---|---|---|---|---|---|---|---|---|

Normal | 99.79 | 99.65 | 99.25 | 99.36 | 99.30 | 0.0118 | 0.0162 | 0.0147 |

COVID-19 | 98.78 | 98.75 | 98.63 | 98.59 | 98.61 | 0.0035 | 0.0064 | 0.0021 |

Viral Pneumonia | 98.53 | 98.82 | 98.58 | 98.38 | 98.48 | 0.0125 | 0.0141 | 0.0122 |

Reference | Technique | Accuracy (%) |
---|---|---|

[56] | Resnet50 | 92.74 |

[57] | CNN | 93.37 |

[25] | Transfer Learning | 95.23 |

[58] | CNN | 95.92 |

This paper | Optimal CNN Hyperparameters | 98.98 |

Reference | Technique | Accuracy (%) |
---|---|---|

[59] | Random forest | 88.6 |

[60] | 3D-CNN | 90.7 |

[61] | Statistical Analysis | 89.9 |

[62] | CNN Future Fusion | 94.8 |

This paper | Optimal CNN Hyperparameters | 98.78 |

Data Type | Model with Optimal Parameters | Time (s) |
---|---|---|

X-ray | VGG16 | 26.451 |

X-ray | Google Net | 22.372 |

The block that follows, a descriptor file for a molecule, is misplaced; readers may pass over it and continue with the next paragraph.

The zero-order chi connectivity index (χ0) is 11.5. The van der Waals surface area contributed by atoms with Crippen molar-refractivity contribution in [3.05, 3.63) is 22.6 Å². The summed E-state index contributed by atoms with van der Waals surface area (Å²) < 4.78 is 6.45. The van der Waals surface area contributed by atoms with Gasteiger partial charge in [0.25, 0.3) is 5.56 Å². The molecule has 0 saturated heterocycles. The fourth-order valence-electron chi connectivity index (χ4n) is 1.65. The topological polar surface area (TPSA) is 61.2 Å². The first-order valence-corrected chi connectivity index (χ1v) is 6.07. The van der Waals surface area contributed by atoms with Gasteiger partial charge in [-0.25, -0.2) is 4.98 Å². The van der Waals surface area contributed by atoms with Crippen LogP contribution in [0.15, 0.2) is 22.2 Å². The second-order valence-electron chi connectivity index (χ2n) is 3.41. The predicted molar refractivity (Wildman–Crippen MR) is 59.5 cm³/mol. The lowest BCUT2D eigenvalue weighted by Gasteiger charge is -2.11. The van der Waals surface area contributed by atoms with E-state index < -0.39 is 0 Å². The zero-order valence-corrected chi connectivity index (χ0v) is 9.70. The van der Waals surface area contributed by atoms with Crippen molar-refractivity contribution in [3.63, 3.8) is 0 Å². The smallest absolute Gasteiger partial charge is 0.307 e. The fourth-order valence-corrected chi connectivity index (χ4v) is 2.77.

X-ray | ResNet | 20.003 |

CT | ResNet | 21.145 |

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## Share and Cite

**MDPI and ACS Style**

Saad, M.H.; Hashima, S.; Sayed, W.; El-Shazly, E.H.; Madian, A.H.; Fouda, M.M.
Early Diagnosis of COVID-19 Images Using Optimal CNN Hyperparameters. *Diagnostics* **2023**, *13*, 76.
https://doi.org/10.3390/diagnostics13010076

**AMA Style**

Saad MH, Hashima S, Sayed W, El-Shazly EH, Madian AH, Fouda MM.
Early Diagnosis of COVID-19 Images Using Optimal CNN Hyperparameters. *Diagnostics*. 2023; 13(1):76.
https://doi.org/10.3390/diagnostics13010076

**Chicago/Turabian Style**

Saad, Mohamed H., Sherief Hashima, Wessam Sayed, Ehab H. El-Shazly, Ahmed H. Madian, and Mostafa M. Fouda.
2023. "Early Diagnosis of COVID-19 Images Using Optimal CNN Hyperparameters" *Diagnostics* 13, no. 1: 76.
https://doi.org/10.3390/diagnostics13010076